The Ministry of Utmost Happiness, according to me, is a fascinating mess. A mixed bag, which is tiring yet exhilarating, enraging yet engaging, humorous yet horrifying, and formidable, yet memorable.
It’s a sprawling, ambitious novel with no specific plot.
And I'm fine with that.
Because I'm a self-confessed sucker for intricate and layered writing. Whenever asked to choose between alluring, compelling prose or an interesting storyline, I root for the former. To me HOW a story is told is infinitely more imp than what that story is about.
The Ministry might be a letdown for those looking for a typical form-studded fiction with a beginning, a middle, and an end.
Ministry is a book written by a writer but dictated by an activist.The approach seeks to create fiction by layering actual history with news headlines to form a defensive alliance with reality.The activist in Arundhati Roy has almost hijacked the writing of this novel. Many a political feather has been ruffled in the bargain – with far-right patriots and nationalists yelling bloody blasphemy.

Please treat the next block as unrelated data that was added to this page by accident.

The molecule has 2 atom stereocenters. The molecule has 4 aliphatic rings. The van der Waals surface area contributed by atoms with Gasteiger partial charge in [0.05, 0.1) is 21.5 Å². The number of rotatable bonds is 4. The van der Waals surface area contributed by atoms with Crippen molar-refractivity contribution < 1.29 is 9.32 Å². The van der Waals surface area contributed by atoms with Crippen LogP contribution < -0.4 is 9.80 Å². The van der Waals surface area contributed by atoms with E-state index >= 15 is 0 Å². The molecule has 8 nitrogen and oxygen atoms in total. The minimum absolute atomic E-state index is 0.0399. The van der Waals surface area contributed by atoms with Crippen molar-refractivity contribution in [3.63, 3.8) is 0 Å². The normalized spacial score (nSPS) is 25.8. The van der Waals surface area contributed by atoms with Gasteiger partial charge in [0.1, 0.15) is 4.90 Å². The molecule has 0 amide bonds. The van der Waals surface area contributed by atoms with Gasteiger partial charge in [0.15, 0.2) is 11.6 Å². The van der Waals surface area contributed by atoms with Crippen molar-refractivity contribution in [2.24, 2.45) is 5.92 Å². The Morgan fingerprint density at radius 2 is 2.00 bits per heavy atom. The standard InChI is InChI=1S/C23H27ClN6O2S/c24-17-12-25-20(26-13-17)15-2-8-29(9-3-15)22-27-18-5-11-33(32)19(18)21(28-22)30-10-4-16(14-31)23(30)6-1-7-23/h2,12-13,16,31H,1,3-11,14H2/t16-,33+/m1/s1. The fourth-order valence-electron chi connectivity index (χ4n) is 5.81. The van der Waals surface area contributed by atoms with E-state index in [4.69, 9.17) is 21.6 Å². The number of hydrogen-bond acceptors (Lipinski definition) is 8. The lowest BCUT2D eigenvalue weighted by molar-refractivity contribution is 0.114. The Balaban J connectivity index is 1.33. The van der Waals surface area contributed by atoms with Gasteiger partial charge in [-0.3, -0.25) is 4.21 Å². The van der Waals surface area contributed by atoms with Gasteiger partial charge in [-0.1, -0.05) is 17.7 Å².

Just like a train slowly fills itself with passengers, the Ministry gets embroiled in all political and social problems of India – Kashmir (the main plot), Naxalism, capitalism, casteism, Gujarat riots, 1984 riots, the rise of Hindu nationalism.
To me, the book brings about the metaphoric irony of a paradise (Kashmir) turning into a graveyard at one end, and a graveyard morphing into a paradise, at the other.
Every chapter of the Ministry is embellished with distinct story-telling skills.The book covers all forms of Roy's writing finesse from poetry and prose to composition, dialogue, and letters. The writing swirls.... like ink in water, not words on paper. Some sentences enthrall your senses (at least mine) so deeply that you stop dead in your track; gulp; reread; assimilate; ingest, and then proceed.
I would give it 5 stars for writing, and 2 for the story/plot... so maybe 4 stars on the whole.